Review: ‘A Night in Casablanca’

This isn't the best the Marx Bros have made but it's a pretty funny farce.

This isn’t the best the Marx Bros have made but it’s a pretty funny farce.

Postwar Nazi intrigue in Casablanca is the theme, having to do with the handsome French flyer who is under a cloud because of Nazi skullduggery dealing with European loot cached in the Hotel Casablanca. When three of the hotel’s managers get bumped off in rapid succession, Groucho gets the nod. Chico runs the Yellow Camel Co. and Harpo is his mute pal who later breaks the bank in the hotel’s casino and stumbles on the Nazi gold through a mishap with the lift.

Against the desert background of French provincial political bungling and Nazi chicanery the Marxes get off some effective comedy, and some of it not so. The brighter spots are the clown fencing duel; the frustrated tryst between Groucho and Lisette Verea, running from suite to suite, with portable phonograph, champagne cooler, etc; the sequence with the packing cases and clothes closet, prior to the getaway; and finally the air-autotruck chase, winding up back in the same jail from whence all escaped.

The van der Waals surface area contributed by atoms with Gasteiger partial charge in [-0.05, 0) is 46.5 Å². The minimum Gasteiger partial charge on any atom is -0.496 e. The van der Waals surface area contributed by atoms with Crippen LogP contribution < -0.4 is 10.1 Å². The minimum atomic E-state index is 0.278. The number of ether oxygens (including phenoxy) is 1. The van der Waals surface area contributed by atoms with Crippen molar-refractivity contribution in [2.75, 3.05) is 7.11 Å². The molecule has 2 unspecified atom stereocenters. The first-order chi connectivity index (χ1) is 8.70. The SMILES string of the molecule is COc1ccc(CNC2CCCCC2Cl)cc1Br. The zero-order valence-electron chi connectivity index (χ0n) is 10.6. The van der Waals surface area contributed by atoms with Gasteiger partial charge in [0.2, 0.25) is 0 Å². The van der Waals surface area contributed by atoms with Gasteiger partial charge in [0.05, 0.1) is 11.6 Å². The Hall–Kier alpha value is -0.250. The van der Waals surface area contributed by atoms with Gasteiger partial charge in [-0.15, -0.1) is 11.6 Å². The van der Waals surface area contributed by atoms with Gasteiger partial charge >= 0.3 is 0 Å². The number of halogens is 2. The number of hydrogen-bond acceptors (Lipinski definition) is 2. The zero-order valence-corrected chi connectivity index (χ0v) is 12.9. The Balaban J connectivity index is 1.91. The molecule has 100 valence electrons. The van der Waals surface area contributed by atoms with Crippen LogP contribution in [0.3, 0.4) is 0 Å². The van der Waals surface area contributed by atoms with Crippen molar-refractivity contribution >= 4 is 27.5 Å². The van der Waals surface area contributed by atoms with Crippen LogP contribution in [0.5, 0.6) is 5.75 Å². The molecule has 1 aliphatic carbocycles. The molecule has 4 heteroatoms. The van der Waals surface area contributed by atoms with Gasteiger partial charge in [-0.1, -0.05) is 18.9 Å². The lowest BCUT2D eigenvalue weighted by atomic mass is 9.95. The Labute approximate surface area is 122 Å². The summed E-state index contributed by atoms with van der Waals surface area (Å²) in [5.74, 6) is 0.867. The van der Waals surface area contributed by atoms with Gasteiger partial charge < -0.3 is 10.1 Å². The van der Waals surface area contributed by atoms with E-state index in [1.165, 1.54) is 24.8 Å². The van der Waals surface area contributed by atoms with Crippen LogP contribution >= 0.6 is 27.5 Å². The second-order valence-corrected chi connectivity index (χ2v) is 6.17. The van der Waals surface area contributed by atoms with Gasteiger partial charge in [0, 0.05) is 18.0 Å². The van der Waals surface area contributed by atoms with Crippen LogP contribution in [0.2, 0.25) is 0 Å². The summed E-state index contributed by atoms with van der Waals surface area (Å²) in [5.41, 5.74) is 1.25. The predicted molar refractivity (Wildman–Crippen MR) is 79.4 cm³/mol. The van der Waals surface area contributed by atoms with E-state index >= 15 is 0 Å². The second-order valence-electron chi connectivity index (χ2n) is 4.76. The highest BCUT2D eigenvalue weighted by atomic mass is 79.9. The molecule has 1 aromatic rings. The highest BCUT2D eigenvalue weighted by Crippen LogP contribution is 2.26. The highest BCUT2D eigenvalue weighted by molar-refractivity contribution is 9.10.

A Night in Casablanca


United Artists. Director Archie Mayo; Producer David L. Loew; Screenplay Joseph Fields, Roland Kibbee; Camera James Van Trees; Editor Gregg C. Tallas; Music Werner Janssen; Art Director Duncan Cramer


(B&W) Available on VHS. Extract of a review from 1946. Running time: 85 MIN.


Groucho Marx Harpo Marx Chico Marx Lois Collier Lisette Verea Charles Drake
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